If students use the internet, they must be familiar with the rights and responsibilities required to be good digital citizens. In this class, you’ll learn what topics to introduce, how to unpack them, and how to make them authentic to student lives.
- copyrights, fair use, public domain
- digital commerce
- digital communications
- digital footprint, digital privacy
- digital rights and responsibilities
- digital search/research
- image—how to use them legally
- internet safety
- social media
At the completion of this course, you will be able to:
- Know how to blend digital citizenship into lesson plans that require the Internet
- Be comfortable in your knowledge of all facets of digital citizenship
- Become an advocate of safe, legal, and responsible use of online resources
- Exhibit a positive attitude toward technology that supports learning
- Exhibit leadership in teaching and living as a digital citizen
Assessment is based on involvement, interaction with classmates, and completion of projects so be prepared to be fully-involved and an eager risk-taker. Price includes course registration, college credit, and all necessary materials. To enroll, click the link above, search for MTI 557 and sign up.
October 14-18, 2019 is Digital Citizenship Week. Here are resources from Ask a Tech Teacher and Structured Learning that will help you learn how to teach digital citizenship to your students. Below, you’ll find everything from a full year-long curriculum to professional development for teachers:
Digital Citizenship: What to Teach When (a video)
Building Digital Citizens (a self-paced certificate class); this month, October 15-19th, this is available for free (with the code Free Digcit training through Google Classroom)–but without the certificate.
Building Digital Citizens (a grad school class, through UC and CSU)
October is National Bullying Prevention Month. Any adult knows that bullying is no longer relegated to the playground or the neighborhood. It now regularly happens in the cyberworld. Kids don’t expect that and often don’t know how to handle it.
In October 2006, thirteen-year-old Megan Meier hung herself in her bedroom closet after suffering months of cyberbullying. She believed her tormentors’ horrid insults, never thought she could find a way to stop them, and killed herself. She’s not the only one. In fact, according to StopBullying.gov, 52 percent of young people report being cyberbullied and over half of them don’t report it to their parents.
Everyone knows what bullying is — someone being taunted physically or mentally by others — and there are endless resources devoted to educating both students and teachers on how to combat bullying. But what about cyberbullying? Wikipedia defines “cyberbullying” as:
the use of information technology to repeatedly harm or harass other people in a deliberate manner
Cyberbullying occurs on not just social media like Twitter, Facebook, and topical forums, but multiplayer games and school discussion boards. Examples include mean texts or emails, insulting snapchats, rumors posted on social networking sites, and embarrassing photos or videos.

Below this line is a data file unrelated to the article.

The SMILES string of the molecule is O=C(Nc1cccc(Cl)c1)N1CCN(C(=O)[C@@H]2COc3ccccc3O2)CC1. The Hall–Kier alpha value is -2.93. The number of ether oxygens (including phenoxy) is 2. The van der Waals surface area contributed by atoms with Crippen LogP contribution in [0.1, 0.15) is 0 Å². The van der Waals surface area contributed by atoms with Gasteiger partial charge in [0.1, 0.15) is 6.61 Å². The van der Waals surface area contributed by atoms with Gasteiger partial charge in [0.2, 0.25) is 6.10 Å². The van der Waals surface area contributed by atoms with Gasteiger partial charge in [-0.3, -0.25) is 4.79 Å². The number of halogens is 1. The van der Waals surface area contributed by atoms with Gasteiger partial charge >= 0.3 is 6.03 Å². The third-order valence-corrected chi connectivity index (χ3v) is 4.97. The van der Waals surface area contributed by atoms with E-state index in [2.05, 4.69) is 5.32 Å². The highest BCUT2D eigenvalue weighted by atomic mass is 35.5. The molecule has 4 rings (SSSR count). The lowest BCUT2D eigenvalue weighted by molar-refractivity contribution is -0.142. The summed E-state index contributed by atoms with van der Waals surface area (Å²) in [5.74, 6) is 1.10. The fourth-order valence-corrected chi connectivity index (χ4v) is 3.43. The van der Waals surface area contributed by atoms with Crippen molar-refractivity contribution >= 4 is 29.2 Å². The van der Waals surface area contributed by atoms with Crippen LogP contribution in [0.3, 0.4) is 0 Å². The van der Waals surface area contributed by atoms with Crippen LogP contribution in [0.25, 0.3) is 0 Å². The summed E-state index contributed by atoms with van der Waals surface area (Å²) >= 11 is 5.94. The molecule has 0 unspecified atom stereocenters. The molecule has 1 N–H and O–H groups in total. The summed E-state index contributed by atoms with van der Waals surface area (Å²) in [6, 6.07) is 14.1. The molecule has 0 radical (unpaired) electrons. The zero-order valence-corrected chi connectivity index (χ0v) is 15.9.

How serious is it?
The National Youth Violence Prevention Resource Center estimates that nearly 30 percent of American youth are either a bully or a target of bullying. 7% of high school students commit suicide, some because of cyberbullying:
On October 7, 2003, Ryan Halligan committed suicide by hanging himself [after being cyberbullied by high school classmates]. His body was found later by his older sister. Click for his story.
I get a lot of questions from readers about what tech ed resources I use in my classroom so I’m going to take a few days this summer to review them with you. Some are edited and/or written by members of the Ask a Tech Teacher crew. Others, by tech teachers who work with the same publisher I do. All of them, I’ve found well-suited to the task of scaling and differentiating tech skills for age groups, scaffolding learning year-to-year, taking into account the perspectives and norms of all stakeholders, with appropriate metrics to know learning is organic and granular.
K-8 Digital Citizenship Curriculum—9 grade levels. 17 topics. 46 lessons. 46 projects. A year-long digital citizenship curriculum that covers everything you need to discuss on internet safety and efficiency, delivered in the time you have in the classroom.
Digital Citizenship–probably one of the most important topics students will learn between kindergarten and 8th and too often, teachers are thrown into it without a roadmap. This book is your guide to what children must know at what age to thrive in the community called the internet. It blends all pieces into a cohesive, effective student-directed cyber-learning experience that accomplishes ISTE’s general goals to:
- Advocate and practice safe, legal, and responsible use of information and technology
- Exhibit a positive attitude toward using technology that supports collaboration, learning, and productivity
- Demonstrate personal responsibility for lifelong learning
- Exhibit leadership for digital citizenship